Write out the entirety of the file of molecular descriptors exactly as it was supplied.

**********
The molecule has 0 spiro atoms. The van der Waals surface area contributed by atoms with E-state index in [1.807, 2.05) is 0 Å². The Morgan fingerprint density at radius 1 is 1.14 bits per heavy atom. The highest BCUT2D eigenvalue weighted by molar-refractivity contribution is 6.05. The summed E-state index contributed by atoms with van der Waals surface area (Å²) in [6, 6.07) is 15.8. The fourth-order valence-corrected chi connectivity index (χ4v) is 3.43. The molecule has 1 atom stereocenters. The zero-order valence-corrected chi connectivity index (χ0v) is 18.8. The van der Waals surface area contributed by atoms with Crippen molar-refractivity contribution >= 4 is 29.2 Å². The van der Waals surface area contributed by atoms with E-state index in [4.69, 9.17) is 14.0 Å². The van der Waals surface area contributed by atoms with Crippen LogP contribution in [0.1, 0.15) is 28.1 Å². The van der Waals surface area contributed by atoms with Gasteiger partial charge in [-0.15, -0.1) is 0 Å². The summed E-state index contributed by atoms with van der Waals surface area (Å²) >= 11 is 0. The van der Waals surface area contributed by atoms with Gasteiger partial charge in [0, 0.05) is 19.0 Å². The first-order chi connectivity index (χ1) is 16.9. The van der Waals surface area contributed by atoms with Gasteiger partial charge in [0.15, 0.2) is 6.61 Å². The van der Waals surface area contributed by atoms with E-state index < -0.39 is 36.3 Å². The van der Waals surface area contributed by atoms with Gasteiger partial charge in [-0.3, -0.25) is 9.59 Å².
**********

The molecule has 0 spiro atoms. The van der Waals surface area contributed by atoms with E-state index in [1.807, 2.05) is 0 Å². The Morgan fingerprint density at radius 1 is 1.14 bits per heavy atom. The highest BCUT2D eigenvalue weighted by molar-refractivity contribution is 6.05. The summed E-state index contributed by atoms with van der Waals surface area (Å²) in [6, 6.07) is 15.8. The fourth-order valence-corrected chi connectivity index (χ4v) is 3.43. The molecule has 1 atom stereocenters. The zero-order valence-corrected chi connectivity index (χ0v) is 18.8. The van der Waals surface area contributed by atoms with Crippen molar-refractivity contribution >= 4 is 29.2 Å². The van der Waals surface area contributed by atoms with E-state index in [4.69, 9.17) is 14.0 Å². The van der Waals surface area contributed by atoms with Crippen LogP contribution in [0.1, 0.15) is 28.1 Å². The van der Waals surface area contributed by atoms with Gasteiger partial charge in [-0.15, -0.1) is 0 Å². The summed E-state index contributed by atoms with van der Waals surface area (Å²) >= 11 is 0. The van der Waals surface area contributed by atoms with Gasteiger partial charge in [0, 0.05) is 19.0 Å². The first-order chi connectivity index (χ1) is 16.9. The van der Waals surface area contributed by atoms with Gasteiger partial charge in [0.15, 0.2) is 6.61 Å². The van der Waals surface area contributed by atoms with E-state index < -0.39 is 36.3 Å². The van der Waals surface area contributed by atoms with Gasteiger partial charge in [-0.3, -0.25) is 9.59 Å².